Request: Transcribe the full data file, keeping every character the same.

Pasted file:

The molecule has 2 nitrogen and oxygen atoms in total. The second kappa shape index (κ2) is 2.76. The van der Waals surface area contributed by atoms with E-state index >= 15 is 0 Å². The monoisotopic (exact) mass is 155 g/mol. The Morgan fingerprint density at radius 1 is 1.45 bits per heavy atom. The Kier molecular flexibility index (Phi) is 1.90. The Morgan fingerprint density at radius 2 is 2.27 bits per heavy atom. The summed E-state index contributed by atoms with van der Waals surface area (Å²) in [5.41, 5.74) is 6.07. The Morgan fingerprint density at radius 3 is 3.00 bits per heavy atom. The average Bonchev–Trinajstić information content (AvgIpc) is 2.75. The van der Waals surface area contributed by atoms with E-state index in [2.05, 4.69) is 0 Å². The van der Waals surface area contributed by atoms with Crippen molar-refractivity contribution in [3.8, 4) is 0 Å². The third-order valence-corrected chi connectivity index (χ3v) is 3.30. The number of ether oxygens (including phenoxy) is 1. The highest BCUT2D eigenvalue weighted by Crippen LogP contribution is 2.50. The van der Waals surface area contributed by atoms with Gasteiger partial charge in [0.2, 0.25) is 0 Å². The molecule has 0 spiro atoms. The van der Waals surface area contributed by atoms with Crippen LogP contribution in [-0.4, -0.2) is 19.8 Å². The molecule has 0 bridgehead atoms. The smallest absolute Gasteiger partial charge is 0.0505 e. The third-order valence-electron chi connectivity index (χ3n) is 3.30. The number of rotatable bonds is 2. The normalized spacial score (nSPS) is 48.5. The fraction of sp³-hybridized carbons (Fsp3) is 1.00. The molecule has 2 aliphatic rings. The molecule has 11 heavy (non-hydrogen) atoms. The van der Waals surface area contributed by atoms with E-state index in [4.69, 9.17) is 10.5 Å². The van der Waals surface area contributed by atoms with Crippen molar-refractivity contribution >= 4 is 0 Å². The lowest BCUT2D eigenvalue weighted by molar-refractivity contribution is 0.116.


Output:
The molecule has 2 nitrogen and oxygen atoms in total. The second kappa shape index (κ2) is 2.76. The van der Waals surface area contributed by atoms with E-state index >= 15 is 0 Å². The monoisotopic (exact) mass is 155 g/mol. The Morgan fingerprint density at radius 1 is 1.45 bits per heavy atom. The Kier molecular flexibility index (Phi) is 1.90. The Morgan fingerprint density at radius 2 is 2.27 bits per heavy atom. The summed E-state index contributed by atoms with van der Waals surface area (Å²) in [5.41, 5.74) is 6.07. The Morgan fingerprint density at radius 3 is 3.00 bits per heavy atom. The average Bonchev–Trinajstić information content (AvgIpc) is 2.75. The van der Waals surface area contributed by atoms with E-state index in [2.05, 4.69) is 0 Å². The van der Waals surface area contributed by atoms with Crippen molar-refractivity contribution in [3.8, 4) is 0 Å². The third-order valence-corrected chi connectivity index (χ3v) is 3.30. The number of ether oxygens (including phenoxy) is 1. The highest BCUT2D eigenvalue weighted by Crippen LogP contribution is 2.50. The van der Waals surface area contributed by atoms with Gasteiger partial charge in [0.2, 0.25) is 0 Å². The molecule has 0 spiro atoms. The van der Waals surface area contributed by atoms with Crippen LogP contribution in [-0.4, -0.2) is 19.8 Å². The molecule has 0 bridgehead atoms. The smallest absolute Gasteiger partial charge is 0.0505 e. The third-order valence-electron chi connectivity index (χ3n) is 3.30. The number of rotatable bonds is 2. The normalized spacial score (nSPS) is 48.5. The fraction of sp³-hybridized carbons (Fsp3) is 1.00. The molecule has 2 aliphatic rings. The molecule has 11 heavy (non-hydrogen) atoms. The van der Waals surface area contributed by atoms with E-state index in [4.69, 9.17) is 10.5 Å². The van der Waals surface area contributed by atoms with Crippen molar-refractivity contribution >= 4 is 0 Å². The lowest BCUT2D eigenvalue weighted by molar-refractivity contribution is 0.116.